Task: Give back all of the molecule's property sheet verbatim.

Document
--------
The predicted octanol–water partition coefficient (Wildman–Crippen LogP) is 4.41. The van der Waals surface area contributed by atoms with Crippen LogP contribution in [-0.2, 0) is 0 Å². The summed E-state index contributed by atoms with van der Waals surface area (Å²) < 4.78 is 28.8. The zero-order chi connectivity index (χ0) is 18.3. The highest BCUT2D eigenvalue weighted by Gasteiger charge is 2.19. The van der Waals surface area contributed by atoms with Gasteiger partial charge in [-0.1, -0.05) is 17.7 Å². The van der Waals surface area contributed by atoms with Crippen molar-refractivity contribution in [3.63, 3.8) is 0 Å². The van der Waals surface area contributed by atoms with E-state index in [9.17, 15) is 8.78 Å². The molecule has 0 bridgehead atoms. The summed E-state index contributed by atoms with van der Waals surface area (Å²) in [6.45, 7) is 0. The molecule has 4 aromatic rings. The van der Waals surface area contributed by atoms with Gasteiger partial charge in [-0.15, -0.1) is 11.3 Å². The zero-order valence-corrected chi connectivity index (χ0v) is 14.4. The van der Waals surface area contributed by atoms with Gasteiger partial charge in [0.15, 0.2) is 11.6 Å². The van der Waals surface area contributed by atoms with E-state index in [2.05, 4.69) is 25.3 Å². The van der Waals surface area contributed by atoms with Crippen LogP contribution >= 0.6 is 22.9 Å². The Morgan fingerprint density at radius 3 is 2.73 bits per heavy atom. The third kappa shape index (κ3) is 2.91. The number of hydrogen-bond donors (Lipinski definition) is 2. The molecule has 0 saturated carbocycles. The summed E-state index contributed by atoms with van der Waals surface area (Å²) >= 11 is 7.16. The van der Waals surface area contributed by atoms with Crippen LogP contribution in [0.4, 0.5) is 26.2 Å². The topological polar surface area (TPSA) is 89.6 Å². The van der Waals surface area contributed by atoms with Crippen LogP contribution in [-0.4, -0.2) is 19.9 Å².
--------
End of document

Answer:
The predicted octanol–water partition coefficient (Wildman–Crippen LogP) is 4.41. The van der Waals surface area contributed by atoms with Crippen LogP contribution in [-0.2, 0) is 0 Å². The summed E-state index contributed by atoms with van der Waals surface area (Å²) < 4.78 is 28.8. The zero-order chi connectivity index (χ0) is 18.3. The highest BCUT2D eigenvalue weighted by Gasteiger charge is 2.19. The van der Waals surface area contributed by atoms with Gasteiger partial charge in [-0.1, -0.05) is 17.7 Å². The van der Waals surface area contributed by atoms with Crippen molar-refractivity contribution in [3.63, 3.8) is 0 Å². The van der Waals surface area contributed by atoms with E-state index in [9.17, 15) is 8.78 Å². The molecule has 0 bridgehead atoms. The summed E-state index contributed by atoms with van der Waals surface area (Å²) in [6.45, 7) is 0. The molecule has 4 aromatic rings. The van der Waals surface area contributed by atoms with Gasteiger partial charge in [-0.15, -0.1) is 11.3 Å². The zero-order valence-corrected chi connectivity index (χ0v) is 14.4. The van der Waals surface area contributed by atoms with Gasteiger partial charge in [0.15, 0.2) is 11.6 Å². The van der Waals surface area contributed by atoms with E-state index in [2.05, 4.69) is 25.3 Å². The van der Waals surface area contributed by atoms with Crippen LogP contribution >= 0.6 is 22.9 Å². The Morgan fingerprint density at radius 3 is 2.73 bits per heavy atom. The third kappa shape index (κ3) is 2.91. The number of hydrogen-bond donors (Lipinski definition) is 2. The molecule has 0 saturated carbocycles. The summed E-state index contributed by atoms with van der Waals surface area (Å²) >= 11 is 7.16. The van der Waals surface area contributed by atoms with Crippen LogP contribution in [0.4, 0.5) is 26.2 Å². The topological polar surface area (TPSA) is 89.6 Å². The van der Waals surface area contributed by atoms with Crippen LogP contribution in [-0.4, -0.2) is 19.9 Å².